Analysis of this kind can reveal much about the operation of the right of self-defense and the limitations implicit within it. But it leaves unanswered the fundamental question concerning the justification of that right: Why is it that defenders are morally entitled to kill aggressors in situations of self-defense, given that we think that the right to life is universal, and therefore presumably held also by the aggressor?

To answer this question broader theories of ethics need to come into play. For example, according to utilitarian theory killing in self-defense is justified as a preference for the lesser evil. But the utilitarian theory fails because it gives an inadequate account of our intuitive understanding of the right. Similarly, Cheney Ryan and others have developed a highly suggestive account according to which self-defense should be considered as a "forced choice" between lives for which the defender has limited responsibility. But I argue that this approach fails because it misconceives the nature of responsibility.

In my view the best way of justifying self-defense is through an account of the interaction of rights in situations of violent conflict. In brief, when a defender justifiably kills a homicidal aggressor in self-defense, the aggressor no longer has the right not to be killed, and the reason for this is that the aggressor is morally at fault for the attack, while the defender is innocent.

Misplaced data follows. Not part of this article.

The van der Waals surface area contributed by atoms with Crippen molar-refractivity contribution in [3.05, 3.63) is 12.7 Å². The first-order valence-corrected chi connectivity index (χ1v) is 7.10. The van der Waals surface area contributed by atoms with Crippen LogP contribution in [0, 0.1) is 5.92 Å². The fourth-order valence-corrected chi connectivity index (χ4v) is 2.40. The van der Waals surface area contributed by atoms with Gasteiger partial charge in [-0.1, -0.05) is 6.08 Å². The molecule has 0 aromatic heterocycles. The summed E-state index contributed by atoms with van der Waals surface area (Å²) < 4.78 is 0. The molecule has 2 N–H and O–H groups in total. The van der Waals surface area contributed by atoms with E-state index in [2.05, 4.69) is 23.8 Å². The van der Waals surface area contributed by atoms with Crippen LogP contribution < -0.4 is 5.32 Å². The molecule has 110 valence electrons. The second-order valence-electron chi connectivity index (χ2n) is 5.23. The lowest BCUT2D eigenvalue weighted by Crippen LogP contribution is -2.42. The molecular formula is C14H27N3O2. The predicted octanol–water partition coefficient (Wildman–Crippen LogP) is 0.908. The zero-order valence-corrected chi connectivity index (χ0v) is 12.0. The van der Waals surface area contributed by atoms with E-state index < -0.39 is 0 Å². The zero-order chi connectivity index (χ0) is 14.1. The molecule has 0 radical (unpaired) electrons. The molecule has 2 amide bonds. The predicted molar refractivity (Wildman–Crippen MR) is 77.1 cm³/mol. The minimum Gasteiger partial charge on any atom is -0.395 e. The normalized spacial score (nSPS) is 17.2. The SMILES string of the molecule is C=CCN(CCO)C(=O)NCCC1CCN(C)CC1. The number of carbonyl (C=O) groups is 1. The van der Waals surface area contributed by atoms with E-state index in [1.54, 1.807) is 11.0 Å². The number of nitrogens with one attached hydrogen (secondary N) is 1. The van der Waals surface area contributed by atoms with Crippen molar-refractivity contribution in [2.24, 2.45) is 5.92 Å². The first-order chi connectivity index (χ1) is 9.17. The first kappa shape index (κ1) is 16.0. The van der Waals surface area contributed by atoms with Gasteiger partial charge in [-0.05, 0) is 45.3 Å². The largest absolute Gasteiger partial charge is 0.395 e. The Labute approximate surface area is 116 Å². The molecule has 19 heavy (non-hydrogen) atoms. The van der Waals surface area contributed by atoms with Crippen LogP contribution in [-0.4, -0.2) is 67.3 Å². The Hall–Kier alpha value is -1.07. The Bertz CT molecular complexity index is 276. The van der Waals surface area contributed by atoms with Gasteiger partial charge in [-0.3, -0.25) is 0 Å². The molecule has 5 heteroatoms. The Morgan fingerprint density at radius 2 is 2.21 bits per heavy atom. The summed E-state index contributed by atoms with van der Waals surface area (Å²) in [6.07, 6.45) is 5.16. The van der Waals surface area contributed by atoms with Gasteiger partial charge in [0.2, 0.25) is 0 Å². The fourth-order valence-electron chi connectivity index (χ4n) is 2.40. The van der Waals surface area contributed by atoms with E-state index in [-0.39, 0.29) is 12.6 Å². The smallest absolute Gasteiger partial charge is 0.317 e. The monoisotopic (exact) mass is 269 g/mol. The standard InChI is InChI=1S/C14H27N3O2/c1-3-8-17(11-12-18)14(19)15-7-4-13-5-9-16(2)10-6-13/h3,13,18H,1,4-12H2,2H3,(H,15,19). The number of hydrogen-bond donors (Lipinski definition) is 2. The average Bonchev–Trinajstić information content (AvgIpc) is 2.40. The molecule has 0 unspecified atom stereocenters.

Underlying this account is a particular view of the nature of moral rights. First, rights such as the right not to be killed are most fundamentally normative relations between two people. This is true in the strictly logical sense: A's right not to be killed by B is the logical correlate of B's duty not to kill A. Correspondingly, A’s right to kill B in self-defense is the logical correlate of B's failure to possess the right that A not kill him. But beyond its purely logical form, I believe that the right not to be killed is grounded in an interpersonal normative relationship. Thus rights against being killed are dependent on a relationship of reciprocity: one has the duty not to kill or harm others just so long as they adhere to the same duty toward you. It is the breakdown in this relationship of reciprocal respect constituted by the act of aggression that explains why aggressors fail to have the right not to be killed by their victims, and why defenders possess the right to kill in the course of self-defense.2